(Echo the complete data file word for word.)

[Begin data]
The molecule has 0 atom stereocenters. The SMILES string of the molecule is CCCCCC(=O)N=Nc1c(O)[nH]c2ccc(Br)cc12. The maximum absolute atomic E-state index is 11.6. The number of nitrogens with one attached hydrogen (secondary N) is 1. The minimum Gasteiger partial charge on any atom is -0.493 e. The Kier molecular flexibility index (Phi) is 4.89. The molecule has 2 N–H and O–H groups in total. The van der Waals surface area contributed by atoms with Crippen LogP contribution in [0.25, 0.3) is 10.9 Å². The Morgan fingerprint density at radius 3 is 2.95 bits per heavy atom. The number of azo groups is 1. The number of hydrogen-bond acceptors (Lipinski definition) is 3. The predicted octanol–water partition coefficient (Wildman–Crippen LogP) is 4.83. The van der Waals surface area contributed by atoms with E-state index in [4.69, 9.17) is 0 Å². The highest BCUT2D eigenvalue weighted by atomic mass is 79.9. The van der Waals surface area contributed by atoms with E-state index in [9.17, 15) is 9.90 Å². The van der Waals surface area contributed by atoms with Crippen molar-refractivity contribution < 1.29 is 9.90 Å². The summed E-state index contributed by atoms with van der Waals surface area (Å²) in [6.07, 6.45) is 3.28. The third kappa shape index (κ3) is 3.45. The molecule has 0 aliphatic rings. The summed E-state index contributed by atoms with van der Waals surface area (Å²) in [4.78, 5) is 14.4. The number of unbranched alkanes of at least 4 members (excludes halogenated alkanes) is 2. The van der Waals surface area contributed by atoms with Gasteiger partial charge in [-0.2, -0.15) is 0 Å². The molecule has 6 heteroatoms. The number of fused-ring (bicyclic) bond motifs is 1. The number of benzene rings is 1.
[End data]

The molecule has 0 atom stereocenters. The SMILES string of the molecule is CCCCCC(=O)N=Nc1c(O)[nH]c2ccc(Br)cc12. The maximum absolute atomic E-state index is 11.6. The number of nitrogens with one attached hydrogen (secondary N) is 1. The minimum Gasteiger partial charge on any atom is -0.493 e. The Kier molecular flexibility index (Phi) is 4.89. The molecule has 2 N–H and O–H groups in total. The van der Waals surface area contributed by atoms with Crippen LogP contribution in [0.25, 0.3) is 10.9 Å². The Morgan fingerprint density at radius 3 is 2.95 bits per heavy atom. The number of azo groups is 1. The number of hydrogen-bond acceptors (Lipinski definition) is 3. The predicted octanol–water partition coefficient (Wildman–Crippen LogP) is 4.83. The van der Waals surface area contributed by atoms with E-state index in [4.69, 9.17) is 0 Å². The highest BCUT2D eigenvalue weighted by atomic mass is 79.9. The van der Waals surface area contributed by atoms with E-state index in [9.17, 15) is 9.90 Å². The van der Waals surface area contributed by atoms with Crippen molar-refractivity contribution < 1.29 is 9.90 Å². The summed E-state index contributed by atoms with van der Waals surface area (Å²) in [6.07, 6.45) is 3.28. The third kappa shape index (κ3) is 3.45. The molecule has 0 aliphatic rings. The summed E-state index contributed by atoms with van der Waals surface area (Å²) in [4.78, 5) is 14.4. The number of unbranched alkanes of at least 4 members (excludes halogenated alkanes) is 2. The van der Waals surface area contributed by atoms with Gasteiger partial charge in [-0.2, -0.15) is 0 Å². The molecule has 6 heteroatoms. The number of fused-ring (bicyclic) bond motifs is 1. The number of benzene rings is 1.